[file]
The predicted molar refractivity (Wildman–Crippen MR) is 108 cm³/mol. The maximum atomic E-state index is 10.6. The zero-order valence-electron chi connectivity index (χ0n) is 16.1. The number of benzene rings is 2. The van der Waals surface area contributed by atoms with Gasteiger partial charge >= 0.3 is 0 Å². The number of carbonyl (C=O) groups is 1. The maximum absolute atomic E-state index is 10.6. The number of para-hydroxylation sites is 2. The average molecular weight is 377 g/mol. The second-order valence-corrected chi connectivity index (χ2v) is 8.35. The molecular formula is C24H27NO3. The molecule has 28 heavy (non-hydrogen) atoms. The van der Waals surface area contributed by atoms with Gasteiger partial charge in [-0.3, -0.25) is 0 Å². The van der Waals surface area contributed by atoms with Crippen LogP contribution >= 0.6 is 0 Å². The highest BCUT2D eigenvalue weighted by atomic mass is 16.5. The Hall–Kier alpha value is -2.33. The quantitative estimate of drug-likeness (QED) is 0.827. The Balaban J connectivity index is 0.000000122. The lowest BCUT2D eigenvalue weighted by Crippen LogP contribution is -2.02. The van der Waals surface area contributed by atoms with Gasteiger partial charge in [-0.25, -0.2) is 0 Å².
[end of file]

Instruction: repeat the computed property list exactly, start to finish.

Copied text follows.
The predicted molar refractivity (Wildman–Crippen MR) is 108 cm³/mol. The maximum atomic E-state index is 10.6. The zero-order valence-electron chi connectivity index (χ0n) is 16.1. The number of benzene rings is 2. The van der Waals surface area contributed by atoms with Gasteiger partial charge >= 0.3 is 0 Å². The number of carbonyl (C=O) groups is 1. The maximum absolute atomic E-state index is 10.6. The number of para-hydroxylation sites is 2. The average molecular weight is 377 g/mol. The second-order valence-corrected chi connectivity index (χ2v) is 8.35. The molecular formula is C24H27NO3. The molecule has 28 heavy (non-hydrogen) atoms. The van der Waals surface area contributed by atoms with Gasteiger partial charge in [-0.3, -0.25) is 0 Å². The van der Waals surface area contributed by atoms with Crippen LogP contribution >= 0.6 is 0 Å². The highest BCUT2D eigenvalue weighted by atomic mass is 16.5. The Hall–Kier alpha value is -2.33. The quantitative estimate of drug-likeness (QED) is 0.827. The Balaban J connectivity index is 0.000000122. The lowest BCUT2D eigenvalue weighted by Crippen LogP contribution is -2.02. The van der Waals surface area contributed by atoms with Gasteiger partial charge in [-0.25, -0.2) is 0 Å².